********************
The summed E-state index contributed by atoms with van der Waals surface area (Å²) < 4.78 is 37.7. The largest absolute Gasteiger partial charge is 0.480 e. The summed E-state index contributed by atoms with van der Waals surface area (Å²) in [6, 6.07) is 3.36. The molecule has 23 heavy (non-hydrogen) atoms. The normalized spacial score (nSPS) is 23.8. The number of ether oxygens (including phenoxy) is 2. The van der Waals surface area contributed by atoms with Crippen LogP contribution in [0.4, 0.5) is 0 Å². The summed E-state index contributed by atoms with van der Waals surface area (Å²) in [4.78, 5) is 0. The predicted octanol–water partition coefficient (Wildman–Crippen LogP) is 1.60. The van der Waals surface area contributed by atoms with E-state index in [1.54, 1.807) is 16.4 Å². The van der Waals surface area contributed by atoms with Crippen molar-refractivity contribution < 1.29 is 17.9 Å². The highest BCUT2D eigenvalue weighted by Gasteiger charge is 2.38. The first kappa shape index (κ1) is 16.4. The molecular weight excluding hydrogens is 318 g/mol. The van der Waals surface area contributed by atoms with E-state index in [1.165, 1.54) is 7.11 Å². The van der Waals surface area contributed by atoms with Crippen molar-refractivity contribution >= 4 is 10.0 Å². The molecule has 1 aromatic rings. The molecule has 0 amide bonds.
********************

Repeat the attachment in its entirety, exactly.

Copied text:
The summed E-state index contributed by atoms with van der Waals surface area (Å²) < 4.78 is 37.7. The largest absolute Gasteiger partial charge is 0.480 e. The summed E-state index contributed by atoms with van der Waals surface area (Å²) in [6, 6.07) is 3.36. The molecule has 23 heavy (non-hydrogen) atoms. The normalized spacial score (nSPS) is 23.8. The number of ether oxygens (including phenoxy) is 2. The van der Waals surface area contributed by atoms with Crippen LogP contribution in [0.4, 0.5) is 0 Å². The summed E-state index contributed by atoms with van der Waals surface area (Å²) in [4.78, 5) is 0. The predicted octanol–water partition coefficient (Wildman–Crippen LogP) is 1.60. The van der Waals surface area contributed by atoms with E-state index in [1.54, 1.807) is 16.4 Å². The van der Waals surface area contributed by atoms with Crippen molar-refractivity contribution < 1.29 is 17.9 Å². The highest BCUT2D eigenvalue weighted by Gasteiger charge is 2.38. The first kappa shape index (κ1) is 16.4. The molecular weight excluding hydrogens is 318 g/mol. The van der Waals surface area contributed by atoms with E-state index in [1.165, 1.54) is 7.11 Å². The van der Waals surface area contributed by atoms with Crippen molar-refractivity contribution >= 4 is 10.0 Å². The molecule has 1 aromatic rings. The molecule has 0 amide bonds.